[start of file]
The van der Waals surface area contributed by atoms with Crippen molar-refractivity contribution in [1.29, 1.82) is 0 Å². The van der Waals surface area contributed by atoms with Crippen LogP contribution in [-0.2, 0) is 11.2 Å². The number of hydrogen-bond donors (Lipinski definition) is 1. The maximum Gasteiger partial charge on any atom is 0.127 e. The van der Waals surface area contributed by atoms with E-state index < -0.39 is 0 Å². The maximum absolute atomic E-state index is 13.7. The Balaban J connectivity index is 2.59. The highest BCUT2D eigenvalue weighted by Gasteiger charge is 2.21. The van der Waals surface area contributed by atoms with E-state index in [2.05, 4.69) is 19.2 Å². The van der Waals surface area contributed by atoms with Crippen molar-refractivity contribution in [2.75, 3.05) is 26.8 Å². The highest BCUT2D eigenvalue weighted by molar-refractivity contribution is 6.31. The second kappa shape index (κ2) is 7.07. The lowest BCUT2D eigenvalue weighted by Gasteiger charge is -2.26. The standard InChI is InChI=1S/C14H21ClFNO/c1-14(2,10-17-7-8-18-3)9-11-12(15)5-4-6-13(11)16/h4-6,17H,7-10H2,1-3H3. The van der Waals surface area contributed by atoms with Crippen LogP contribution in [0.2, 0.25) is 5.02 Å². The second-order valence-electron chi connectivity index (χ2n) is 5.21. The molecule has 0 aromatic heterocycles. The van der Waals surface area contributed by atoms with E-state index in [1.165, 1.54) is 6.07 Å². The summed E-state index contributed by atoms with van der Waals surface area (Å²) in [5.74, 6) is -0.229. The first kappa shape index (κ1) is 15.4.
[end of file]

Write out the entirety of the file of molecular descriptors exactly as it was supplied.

The van der Waals surface area contributed by atoms with Crippen molar-refractivity contribution in [1.29, 1.82) is 0 Å². The van der Waals surface area contributed by atoms with Crippen LogP contribution in [-0.2, 0) is 11.2 Å². The number of hydrogen-bond donors (Lipinski definition) is 1. The maximum Gasteiger partial charge on any atom is 0.127 e. The van der Waals surface area contributed by atoms with E-state index < -0.39 is 0 Å². The maximum absolute atomic E-state index is 13.7. The Balaban J connectivity index is 2.59. The highest BCUT2D eigenvalue weighted by Gasteiger charge is 2.21. The van der Waals surface area contributed by atoms with E-state index in [2.05, 4.69) is 19.2 Å². The van der Waals surface area contributed by atoms with Crippen molar-refractivity contribution in [2.75, 3.05) is 26.8 Å². The highest BCUT2D eigenvalue weighted by molar-refractivity contribution is 6.31. The second kappa shape index (κ2) is 7.07. The lowest BCUT2D eigenvalue weighted by Gasteiger charge is -2.26. The standard InChI is InChI=1S/C14H21ClFNO/c1-14(2,10-17-7-8-18-3)9-11-12(15)5-4-6-13(11)16/h4-6,17H,7-10H2,1-3H3. The van der Waals surface area contributed by atoms with Crippen LogP contribution in [0.2, 0.25) is 5.02 Å². The second-order valence-electron chi connectivity index (χ2n) is 5.21. The molecule has 0 aromatic heterocycles. The van der Waals surface area contributed by atoms with E-state index in [1.165, 1.54) is 6.07 Å². The summed E-state index contributed by atoms with van der Waals surface area (Å²) in [5.74, 6) is -0.229. The first kappa shape index (κ1) is 15.4.